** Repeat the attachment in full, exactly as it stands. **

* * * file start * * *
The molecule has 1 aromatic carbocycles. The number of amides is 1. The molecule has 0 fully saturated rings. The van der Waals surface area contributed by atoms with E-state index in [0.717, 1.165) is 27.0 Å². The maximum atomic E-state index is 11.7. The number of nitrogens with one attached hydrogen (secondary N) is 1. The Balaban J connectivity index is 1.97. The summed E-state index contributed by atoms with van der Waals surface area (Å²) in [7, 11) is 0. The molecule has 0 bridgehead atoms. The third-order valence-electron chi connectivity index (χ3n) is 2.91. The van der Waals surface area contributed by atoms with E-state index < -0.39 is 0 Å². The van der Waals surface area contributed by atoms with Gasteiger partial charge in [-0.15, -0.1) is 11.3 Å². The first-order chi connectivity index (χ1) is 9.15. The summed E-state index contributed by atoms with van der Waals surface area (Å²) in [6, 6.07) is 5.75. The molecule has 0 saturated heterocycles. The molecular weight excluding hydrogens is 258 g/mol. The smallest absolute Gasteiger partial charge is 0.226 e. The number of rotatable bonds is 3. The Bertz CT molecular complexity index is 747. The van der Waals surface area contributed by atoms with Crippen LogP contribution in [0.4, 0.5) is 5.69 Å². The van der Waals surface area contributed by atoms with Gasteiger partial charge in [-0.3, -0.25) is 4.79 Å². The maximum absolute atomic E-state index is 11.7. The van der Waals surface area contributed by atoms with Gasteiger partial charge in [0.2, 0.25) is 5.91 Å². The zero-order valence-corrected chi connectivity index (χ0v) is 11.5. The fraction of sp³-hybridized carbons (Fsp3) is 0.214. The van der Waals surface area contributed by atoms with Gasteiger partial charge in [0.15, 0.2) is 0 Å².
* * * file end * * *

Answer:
The molecule has 1 aromatic carbocycles. The number of amides is 1. The molecule has 0 fully saturated rings. The van der Waals surface area contributed by atoms with E-state index in [0.717, 1.165) is 27.0 Å². The maximum atomic E-state index is 11.7. The number of nitrogens with one attached hydrogen (secondary N) is 1. The Balaban J connectivity index is 1.97. The summed E-state index contributed by atoms with van der Waals surface area (Å²) in [7, 11) is 0. The molecule has 0 bridgehead atoms. The third-order valence-electron chi connectivity index (χ3n) is 2.91. The van der Waals surface area contributed by atoms with E-state index < -0.39 is 0 Å². The van der Waals surface area contributed by atoms with Gasteiger partial charge in [-0.15, -0.1) is 11.3 Å². The first-order chi connectivity index (χ1) is 9.15. The summed E-state index contributed by atoms with van der Waals surface area (Å²) in [6, 6.07) is 5.75. The molecule has 0 saturated heterocycles. The molecular weight excluding hydrogens is 258 g/mol. The smallest absolute Gasteiger partial charge is 0.226 e. The number of rotatable bonds is 3. The Bertz CT molecular complexity index is 747. The van der Waals surface area contributed by atoms with Crippen LogP contribution in [0.4, 0.5) is 5.69 Å². The van der Waals surface area contributed by atoms with Gasteiger partial charge in [-0.3, -0.25) is 4.79 Å². The maximum absolute atomic E-state index is 11.7. The van der Waals surface area contributed by atoms with Gasteiger partial charge in [0.2, 0.25) is 5.91 Å². The zero-order valence-corrected chi connectivity index (χ0v) is 11.5. The fraction of sp³-hybridized carbons (Fsp3) is 0.214. The van der Waals surface area contributed by atoms with Gasteiger partial charge in [0.15, 0.2) is 0 Å².